Euro Survives; Will Fed Spark a New Gold Rally?
Precious metals are poised for an exciting week, as the Greek elections and a Federal Reserve meeting bring big headlines.
Metals prices ended higher last week, as traders responded to rate cuts in England and dovish talk from other central banks. Sources inside the G-20 suggested that central banks worldwide have established a coordinated plan to provide whatever cash may be needed in the event of a European monetary crisis.
Of course, there are plenty of possibilities for a calamitous financial event in the near future.? The newly elected Greek government is expected to stay with the Euro but wants the bailout money to keep flowing. Spain and Italy remain on the brink. Moody's downgraded five Dutch banks last week. Portugal and Ireland are already looking to re-negotiate their bailout packages based on the highly favorable terms recently granted to Spain.
The Federal Open Market Committee meets on Tuesday and Wednesday, and weakening economic numbers in the U.S. increase the likelihood that Wednesday's Fed statement could signal more central bank intervention, sparking another rally in gold and silver.
In terms of the price action in the metals, for the week gold added $32 (+2.0%) to close at $1,628/oz. Silver managed a more modest gain of only 21 cents (+0.7%) and closed Friday at $28.76. Platinum was the big winner in the metals for the week, gaining $53 (+3.7%) and settled at $1,490/oz. Palladium closed the week at $632/oz, posting a gain of $12 (+1.9%).
Pre-1965 90% Coins in Tight Supply
Inventories of 90% U.S. silver coinage (aka "junk silver") are in tight supply. Money Metals is now quoting some lead time to deliver some of the larger-size bag orders, as are other national dealers, and premiums have risen dramatically. Market dynamics for these coins differ from other silver products because they aren't making more of them, meaning 100% of the inventory is supplied by the secondary market.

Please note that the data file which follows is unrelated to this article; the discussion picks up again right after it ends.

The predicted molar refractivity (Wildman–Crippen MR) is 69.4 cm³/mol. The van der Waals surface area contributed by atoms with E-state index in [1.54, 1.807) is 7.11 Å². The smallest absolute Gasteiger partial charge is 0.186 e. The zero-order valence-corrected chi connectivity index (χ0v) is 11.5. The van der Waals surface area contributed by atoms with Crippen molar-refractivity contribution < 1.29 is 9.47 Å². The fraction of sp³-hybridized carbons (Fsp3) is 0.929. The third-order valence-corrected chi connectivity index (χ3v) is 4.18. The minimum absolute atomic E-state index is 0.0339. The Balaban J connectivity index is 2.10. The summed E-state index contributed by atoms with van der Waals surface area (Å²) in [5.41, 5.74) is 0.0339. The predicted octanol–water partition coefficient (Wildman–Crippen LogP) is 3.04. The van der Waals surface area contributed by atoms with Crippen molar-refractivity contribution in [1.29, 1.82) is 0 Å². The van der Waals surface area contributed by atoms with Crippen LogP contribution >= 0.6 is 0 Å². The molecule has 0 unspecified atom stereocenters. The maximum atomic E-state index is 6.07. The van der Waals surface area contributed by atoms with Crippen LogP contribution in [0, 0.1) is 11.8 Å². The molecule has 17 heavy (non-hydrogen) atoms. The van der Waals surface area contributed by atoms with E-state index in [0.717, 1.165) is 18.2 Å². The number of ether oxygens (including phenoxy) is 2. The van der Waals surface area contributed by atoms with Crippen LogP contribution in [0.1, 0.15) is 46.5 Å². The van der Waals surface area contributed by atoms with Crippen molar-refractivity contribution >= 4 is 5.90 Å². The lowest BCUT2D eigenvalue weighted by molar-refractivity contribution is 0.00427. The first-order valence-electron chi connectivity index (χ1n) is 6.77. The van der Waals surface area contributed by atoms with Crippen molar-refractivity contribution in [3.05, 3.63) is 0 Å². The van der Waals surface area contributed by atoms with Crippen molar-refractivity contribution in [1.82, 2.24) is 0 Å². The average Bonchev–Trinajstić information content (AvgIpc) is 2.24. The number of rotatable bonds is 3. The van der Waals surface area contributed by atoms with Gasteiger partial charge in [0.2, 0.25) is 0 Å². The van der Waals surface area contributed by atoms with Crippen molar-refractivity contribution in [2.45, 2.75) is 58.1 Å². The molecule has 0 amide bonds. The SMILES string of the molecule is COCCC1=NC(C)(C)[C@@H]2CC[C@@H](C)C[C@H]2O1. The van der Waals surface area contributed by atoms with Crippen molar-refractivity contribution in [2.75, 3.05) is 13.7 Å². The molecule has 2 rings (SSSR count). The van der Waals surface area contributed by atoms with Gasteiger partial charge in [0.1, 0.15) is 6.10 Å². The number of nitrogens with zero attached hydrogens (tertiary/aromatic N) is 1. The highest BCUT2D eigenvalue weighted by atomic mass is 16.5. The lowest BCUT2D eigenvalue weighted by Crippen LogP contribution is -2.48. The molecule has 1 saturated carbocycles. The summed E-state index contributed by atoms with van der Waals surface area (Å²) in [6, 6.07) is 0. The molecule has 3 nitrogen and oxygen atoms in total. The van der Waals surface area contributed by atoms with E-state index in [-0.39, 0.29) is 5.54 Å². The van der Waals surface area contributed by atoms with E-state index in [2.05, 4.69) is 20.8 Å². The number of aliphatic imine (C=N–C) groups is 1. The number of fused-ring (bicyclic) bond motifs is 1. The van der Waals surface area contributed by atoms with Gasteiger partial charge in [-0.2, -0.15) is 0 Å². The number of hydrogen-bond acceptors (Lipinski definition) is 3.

It is common to see premiums rise in response to big price corrections, since those who own 90% silver are reluctant to sell and often prefer to hang on. Certainly, with silver prices having been held below $30/oz for several weeks now, there are lots of investors sitting on their 90% coins in anticipation of higher prices.
Premiums also tend to rise on these coins whenever fear is driving buyers into the silver market. As people begin worrying in earnest about economic and monetary catastrophe, they start buying metal suitable for barter and trade. In these situations, their first choice is often pre-1965 silver coins. These coins are ideal for barter because of their small denominations and recognizability. Premiums rose sharply leading up to Y2K and once again at the height of the 2008 financial crisis.
We may now be witnessing the early stages of a similar fear cycle which drives up premiums on this form of retail silver, as events in Europe and worsening economic data in the U.S. and around the world continue to hammer investor sentiment.
Premiums and Buying Trends
Money Metals had another very solid week of customer buying last week. Activity, skewed overwhelmingly toward buying (as usual), is double the average levels we saw during the first few months of the year. Events around the world may conspire to upset the normal summer doldrums once again this year, as was also the case last year during the U.S. debt ceiling debacle.
As mentioned above, premiums on 90% silver are up and buyers can expect a bit of a delay in delivery on any order of size for that particular product. Premiums on other silver products such as rounds and Eagles have not risen, and inventories are in good shape. Premiums are also flat on the popular gold bullion products, and availability is no problem for the most popular forms of the yellow metal.
Answering Reader Questions about Precious Metals
At Money Metals Exchange, we believe a significant part of our mission is to educate customers and the public at large about the many aspects of the precious metals market. Recently, we answered a number of thought-provoking questions from customers.